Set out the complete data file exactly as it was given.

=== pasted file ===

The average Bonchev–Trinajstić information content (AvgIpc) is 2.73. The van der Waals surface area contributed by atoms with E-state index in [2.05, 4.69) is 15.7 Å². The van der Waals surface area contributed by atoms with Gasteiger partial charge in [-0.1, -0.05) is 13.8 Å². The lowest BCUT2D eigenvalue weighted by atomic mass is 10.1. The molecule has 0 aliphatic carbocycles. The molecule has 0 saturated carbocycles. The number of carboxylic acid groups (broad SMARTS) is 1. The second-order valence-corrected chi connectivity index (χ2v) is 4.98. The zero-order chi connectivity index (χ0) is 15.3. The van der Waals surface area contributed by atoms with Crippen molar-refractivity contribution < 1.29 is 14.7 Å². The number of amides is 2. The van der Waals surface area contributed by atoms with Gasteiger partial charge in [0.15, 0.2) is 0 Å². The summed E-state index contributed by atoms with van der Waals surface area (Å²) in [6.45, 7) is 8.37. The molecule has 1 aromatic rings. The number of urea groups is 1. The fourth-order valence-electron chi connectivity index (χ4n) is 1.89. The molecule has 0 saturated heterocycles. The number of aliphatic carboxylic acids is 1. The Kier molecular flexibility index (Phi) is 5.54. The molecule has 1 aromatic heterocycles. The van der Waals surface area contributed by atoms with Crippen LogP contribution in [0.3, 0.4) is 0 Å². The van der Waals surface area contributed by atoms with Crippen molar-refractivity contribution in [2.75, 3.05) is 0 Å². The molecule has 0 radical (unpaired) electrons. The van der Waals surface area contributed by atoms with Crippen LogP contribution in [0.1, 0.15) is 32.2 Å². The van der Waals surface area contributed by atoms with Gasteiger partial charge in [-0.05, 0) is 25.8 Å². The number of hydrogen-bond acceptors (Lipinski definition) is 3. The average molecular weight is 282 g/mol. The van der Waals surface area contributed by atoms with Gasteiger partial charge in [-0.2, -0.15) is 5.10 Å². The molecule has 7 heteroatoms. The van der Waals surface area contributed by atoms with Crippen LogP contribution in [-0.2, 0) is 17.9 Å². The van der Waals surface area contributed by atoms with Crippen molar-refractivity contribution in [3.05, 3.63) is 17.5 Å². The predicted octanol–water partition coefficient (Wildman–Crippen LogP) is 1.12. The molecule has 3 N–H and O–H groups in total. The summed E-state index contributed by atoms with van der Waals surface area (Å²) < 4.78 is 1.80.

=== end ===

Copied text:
The average Bonchev–Trinajstić information content (AvgIpc) is 2.73. The van der Waals surface area contributed by atoms with E-state index in [2.05, 4.69) is 15.7 Å². The van der Waals surface area contributed by atoms with Gasteiger partial charge in [-0.1, -0.05) is 13.8 Å². The lowest BCUT2D eigenvalue weighted by atomic mass is 10.1. The molecule has 0 aliphatic carbocycles. The molecule has 0 saturated carbocycles. The number of carboxylic acid groups (broad SMARTS) is 1. The second-order valence-corrected chi connectivity index (χ2v) is 4.98. The zero-order chi connectivity index (χ0) is 15.3. The van der Waals surface area contributed by atoms with Crippen molar-refractivity contribution < 1.29 is 14.7 Å². The number of amides is 2. The van der Waals surface area contributed by atoms with Gasteiger partial charge in [0.15, 0.2) is 0 Å². The summed E-state index contributed by atoms with van der Waals surface area (Å²) in [6.45, 7) is 8.37. The molecule has 1 aromatic rings. The number of urea groups is 1. The fourth-order valence-electron chi connectivity index (χ4n) is 1.89. The molecule has 0 saturated heterocycles. The number of aliphatic carboxylic acids is 1. The Kier molecular flexibility index (Phi) is 5.54. The molecule has 1 aromatic heterocycles. The van der Waals surface area contributed by atoms with Crippen LogP contribution in [0.3, 0.4) is 0 Å². The van der Waals surface area contributed by atoms with Crippen molar-refractivity contribution in [2.75, 3.05) is 0 Å². The molecule has 0 radical (unpaired) electrons. The van der Waals surface area contributed by atoms with Crippen LogP contribution in [0.1, 0.15) is 32.2 Å². The van der Waals surface area contributed by atoms with Gasteiger partial charge in [-0.05, 0) is 25.8 Å². The number of hydrogen-bond acceptors (Lipinski definition) is 3. The average molecular weight is 282 g/mol. The van der Waals surface area contributed by atoms with Gasteiger partial charge in [-0.2, -0.15) is 5.10 Å². The molecule has 7 heteroatoms. The van der Waals surface area contributed by atoms with Crippen LogP contribution in [-0.2, 0) is 17.9 Å². The van der Waals surface area contributed by atoms with Crippen molar-refractivity contribution in [3.05, 3.63) is 17.5 Å². The predicted octanol–water partition coefficient (Wildman–Crippen LogP) is 1.12. The molecule has 3 N–H and O–H groups in total. The summed E-state index contributed by atoms with van der Waals surface area (Å²) < 4.78 is 1.80.